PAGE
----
Paris, like a lot of other cities around the world, has a love affair with Scandinavia. Maybe it’s the functional, yet attractive nature of Scandinavian design, or maybe it’s because the French secretly want to be eating dark rye bread for breakfast. But whatever it is, there’s a scattering of Scandinavian-focused places around Paris, meaning that when you’re craving a shopping extravaganza for modern Danish furniture finished off by a hearty Swedish cinnamon bun, it can be yours.
While visitors might scoff at the idea of doing anything non-French while in the capital — ”But you’re in Pareeee… why would you want to do Scandinavian stuff?” — sometimes you simply need a break. And when you do, there’s one place to go: l’Institut Suedois, for a proper Swedish fika.
l’Institut Suedois is actually the only Swedish cultural center that the Swedish government maintains outside of Sweden, which means it gets a lot of love. Expositions, concerts, even Swedish courses – it can all be had here. But what the Swedish Institute has come to be known for, even among tourists, is its cafe, importing a little taste of Sweden into the heart of the Marais.
Housed in a building that was constructed in the 1500s, the Swedish Institute has its own beautiful, protected, cobblestone courtyard–the old architecture a stunning backdrop to cafe tables set out on warm weather days. It’s here that the Café Suèdois does its magic, offering up a daily lunch menu, full of open-faced sandwiches, as well as an assortment of traditional Swedish baked goods. Which of course makes this the ideal setting for fika.
Fika is essentially the Swedish word for “coffee break,” functioning both as a verb – “do you want to fika?” – and a noun – “it’s time for fika.” The Swedes after all are some of the biggest consumers of coffee in the world; and the rituals of consuming those many cups do much to tie Swedish culture together.
More often than not, fika comes with a baked good, and while there is a long list of tasty things that you can eat with your cup of dark drip coffee, kanelbullar, fluffy Swedish cinnamon rolls, are the most iconic. If you have even an inkling of love for Swedish culture, you’ll have a hard time choosing what to pair with your coffee at the Café Suèdois, because beyond the sweet, fluffy and cinnamony kanelbulle, there’s always another Swedish classic on hand: kladdkaka, a dense chocolate cake best served with whipped cream.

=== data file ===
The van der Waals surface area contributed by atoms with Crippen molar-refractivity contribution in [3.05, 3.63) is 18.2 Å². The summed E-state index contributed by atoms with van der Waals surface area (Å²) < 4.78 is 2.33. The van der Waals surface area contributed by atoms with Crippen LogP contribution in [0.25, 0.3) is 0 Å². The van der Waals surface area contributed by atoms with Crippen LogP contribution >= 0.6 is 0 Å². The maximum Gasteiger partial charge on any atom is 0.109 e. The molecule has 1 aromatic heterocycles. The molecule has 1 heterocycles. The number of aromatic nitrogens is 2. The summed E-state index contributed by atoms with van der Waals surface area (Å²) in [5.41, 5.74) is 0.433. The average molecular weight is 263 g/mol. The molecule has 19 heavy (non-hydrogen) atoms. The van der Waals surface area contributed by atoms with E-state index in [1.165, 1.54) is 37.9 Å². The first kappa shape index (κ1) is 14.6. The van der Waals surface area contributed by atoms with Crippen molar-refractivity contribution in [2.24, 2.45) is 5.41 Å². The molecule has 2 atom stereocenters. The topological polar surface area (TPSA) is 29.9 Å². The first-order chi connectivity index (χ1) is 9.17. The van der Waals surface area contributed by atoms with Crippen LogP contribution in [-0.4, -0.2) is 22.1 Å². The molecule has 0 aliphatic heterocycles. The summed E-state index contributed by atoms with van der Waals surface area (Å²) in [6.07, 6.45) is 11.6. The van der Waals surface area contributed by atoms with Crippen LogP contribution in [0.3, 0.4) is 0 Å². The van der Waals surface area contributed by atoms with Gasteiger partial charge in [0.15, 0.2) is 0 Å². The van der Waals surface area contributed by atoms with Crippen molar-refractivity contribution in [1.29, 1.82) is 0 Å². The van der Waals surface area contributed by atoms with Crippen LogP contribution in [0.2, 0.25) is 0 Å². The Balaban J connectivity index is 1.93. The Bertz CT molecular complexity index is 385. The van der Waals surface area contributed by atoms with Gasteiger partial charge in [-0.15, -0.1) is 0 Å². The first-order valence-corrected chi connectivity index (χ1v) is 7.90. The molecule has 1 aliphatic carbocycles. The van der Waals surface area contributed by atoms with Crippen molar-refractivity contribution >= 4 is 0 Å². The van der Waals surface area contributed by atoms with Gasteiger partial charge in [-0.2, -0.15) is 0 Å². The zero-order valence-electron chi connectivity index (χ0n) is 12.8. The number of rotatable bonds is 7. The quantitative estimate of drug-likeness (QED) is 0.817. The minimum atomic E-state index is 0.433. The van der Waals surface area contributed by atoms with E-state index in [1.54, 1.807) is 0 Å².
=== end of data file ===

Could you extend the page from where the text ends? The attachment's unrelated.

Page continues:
Certainly Swedish coffee culture has changed over the ages, but enter into any cafe in Sweden, and you can be sure that there will always be strong filter coffee on hand. You drink it with a kanelbulle, you drink it with an open-faced sandwich, you drink it on its own. It’s the fuel of Swedish fika. Café Suèdois has decided to served Cafés Richard for their filter coffee, a more mass-market French roastery, instead of choosing to highlight exciting Swedish coffee brands like Drop Coffee or Koppi. Though perhaps that's all part of capturing the fika magic–it's a mainstream practice that's as much about the experience (and the cake!) as the coffee.
For me, sitting at a Parisian cafe overlooking the activity on the sidewalk — fashionable women walking by, scooters dodging cars in traffic, and little dogs everywhere — has a certain romance. But sometimes I want to feel quaint and cozy, and a bit of fika time at the Institute is perfect for that. If the sun is out, I ride my bike into the Marais and wander the streets, eventually slipping into the peaceful courtyard, filled with a blend of people speaking French and Swedish. For me, it’s a taste of comfort, a moment to pause and indulge in some of my favorite baked goods. For others, it’s just a hidden place in the Marais that offers the chance to relax in a beautiful setting. You come to read a book, write a letter, sit in the sunshine. And above all, get just a little dose of the country up North.